APTEL’s Stay on REC Trading has Significantly Impacted the Renewable Market: Interview

The ideal way of addressing the issue would be to allow the trading to happen as scheduled and then make adjustments retrospectively as per the final order, said IEX’s Bajaj

November 18, 2020


Renewable energy certificates (RECs) play a vital role in helping companies meet their renewable purchase obligations (RPOs). They encourage the sale and growth of renewable energy and help the country meet its national renewable energy goals.

However, these certificates have not been traded since the Appellate Tribunal for Electricity’s (APTEL) order postponing the trading of RECs scheduled for July 29 by four weeks in a hearing nearly four months ago. Now, the industry expects power exchanges to resume trade by November 25, 2020.

Mercom spoke to Rohit Bajaj, Head and Senior Vice President-Business Development, Indian Energy Exchange Limited (IEX), to understand how the halt has affected the market and how buyers have been managing without RECs over the last four months and what to expect in the future.

Here are the edited excerpts from the interview:

How has APTEL’s decision to postpone REC trading affected the market? 

The APTEL’s order to stay REC trading resulted in the halt of trade for four months now and has significantly impacted the renewable energy market. This has created an impediment for obligated entities such as distribution utilities, industrial consumers, and captive power producers who cannot buy RECs to meet their RPO requirements. At a time when companies are facing severe liquidity problems due to the impact of COVID-19 on the economy, pausing trade of a competitive and efficient REC market is making developers suffer enormously, and they are missing on their compliance trajectories. In fact, an ideal way of addressing this issue would be to allow the trading to happen as scheduled and then to ensure that adjustments are made retrospectively as per the APTEL’s final order. This would have ensured that obligated entities could continue to buy RECs as planned without falling behind their targets. Moreover, a long gap of four months now will also impact the demand-supply equilibrium at the exchange, leading to a difference in price discovery whenever the trading resumes.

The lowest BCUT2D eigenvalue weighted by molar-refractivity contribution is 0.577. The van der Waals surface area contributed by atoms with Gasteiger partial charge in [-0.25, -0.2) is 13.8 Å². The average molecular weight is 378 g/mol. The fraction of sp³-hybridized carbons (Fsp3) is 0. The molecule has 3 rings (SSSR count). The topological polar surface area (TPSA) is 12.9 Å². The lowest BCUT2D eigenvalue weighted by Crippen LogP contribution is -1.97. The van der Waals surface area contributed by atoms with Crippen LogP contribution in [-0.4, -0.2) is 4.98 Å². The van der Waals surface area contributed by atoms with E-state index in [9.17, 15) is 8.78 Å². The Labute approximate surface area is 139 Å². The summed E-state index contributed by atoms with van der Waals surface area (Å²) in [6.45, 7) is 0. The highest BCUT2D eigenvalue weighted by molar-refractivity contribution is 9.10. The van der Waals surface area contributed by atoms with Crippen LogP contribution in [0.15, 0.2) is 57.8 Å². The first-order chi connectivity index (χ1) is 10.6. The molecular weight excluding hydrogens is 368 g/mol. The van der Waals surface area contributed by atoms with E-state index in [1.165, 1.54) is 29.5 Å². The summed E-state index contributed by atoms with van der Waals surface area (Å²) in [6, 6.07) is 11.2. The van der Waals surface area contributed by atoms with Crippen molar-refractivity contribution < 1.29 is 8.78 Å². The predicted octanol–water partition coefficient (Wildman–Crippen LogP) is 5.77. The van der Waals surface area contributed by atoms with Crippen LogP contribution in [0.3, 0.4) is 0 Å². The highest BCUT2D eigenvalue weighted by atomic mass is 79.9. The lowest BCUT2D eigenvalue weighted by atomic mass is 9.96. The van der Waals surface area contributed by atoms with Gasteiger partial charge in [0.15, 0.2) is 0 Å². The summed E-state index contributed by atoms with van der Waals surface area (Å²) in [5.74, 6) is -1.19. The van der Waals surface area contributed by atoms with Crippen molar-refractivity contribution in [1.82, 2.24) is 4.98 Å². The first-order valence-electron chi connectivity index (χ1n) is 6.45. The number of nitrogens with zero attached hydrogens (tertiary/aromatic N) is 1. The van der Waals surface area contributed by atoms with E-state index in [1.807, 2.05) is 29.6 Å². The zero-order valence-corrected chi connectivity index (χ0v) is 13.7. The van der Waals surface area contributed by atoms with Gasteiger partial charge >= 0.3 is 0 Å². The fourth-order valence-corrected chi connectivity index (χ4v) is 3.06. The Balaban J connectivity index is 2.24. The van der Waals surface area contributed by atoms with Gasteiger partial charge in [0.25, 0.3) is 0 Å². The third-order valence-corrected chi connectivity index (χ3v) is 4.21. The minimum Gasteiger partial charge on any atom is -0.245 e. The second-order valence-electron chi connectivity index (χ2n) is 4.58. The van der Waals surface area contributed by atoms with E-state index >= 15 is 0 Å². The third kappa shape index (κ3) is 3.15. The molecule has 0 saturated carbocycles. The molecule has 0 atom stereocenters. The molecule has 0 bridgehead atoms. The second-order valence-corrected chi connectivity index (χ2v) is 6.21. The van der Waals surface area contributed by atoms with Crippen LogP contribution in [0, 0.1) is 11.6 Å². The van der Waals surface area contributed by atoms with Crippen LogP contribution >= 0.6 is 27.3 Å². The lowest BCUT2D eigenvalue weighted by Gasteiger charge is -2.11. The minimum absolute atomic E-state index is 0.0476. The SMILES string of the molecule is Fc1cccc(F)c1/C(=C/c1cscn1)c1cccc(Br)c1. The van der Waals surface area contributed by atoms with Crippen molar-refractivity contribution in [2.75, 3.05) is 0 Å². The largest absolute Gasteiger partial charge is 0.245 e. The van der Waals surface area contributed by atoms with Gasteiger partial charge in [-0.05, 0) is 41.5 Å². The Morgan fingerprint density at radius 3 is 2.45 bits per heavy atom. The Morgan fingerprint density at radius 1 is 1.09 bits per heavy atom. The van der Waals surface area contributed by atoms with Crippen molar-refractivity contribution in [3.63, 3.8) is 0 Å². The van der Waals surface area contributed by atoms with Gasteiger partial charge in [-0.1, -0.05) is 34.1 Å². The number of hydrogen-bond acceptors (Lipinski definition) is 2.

How have REC purchasers been coping in the absence of REC trading? How have they been meeting their RPO targets?   

In the light of stay on REC trading, obligated entities have been facing difficulties to meet their RPO targets over the last four months. While these entities can opt for bilateral trade agreements with power producers, often with a tenure of one year and above, these do not suit the requirements of those obligated entities that plan their RPO fulfillment on a month-on-month basis. The RECs provide greater flexibility in planning and meeting required RPO targets. Entities such as bulk purchasers consider the REC market mechanism a key avenue to meet their RPO targets most effectively and competitively.

Further, IEX has recently launched Green Markets that also enable the procurement of renewable power while allowing RPO targets to be met. However, the market is at a nascent stage, and we expect the sell-side liquidity to grow further in the coming months. For integrated energy and RPO, the green market is appropriate, and the REC market is suitable for meeting RPO in a standalone way. In the future, we expect Green Markets and REC trading platform to complement each other and enable accelerated renewable energy integration in the country’s energy mix.

When is REC trading expected to resume?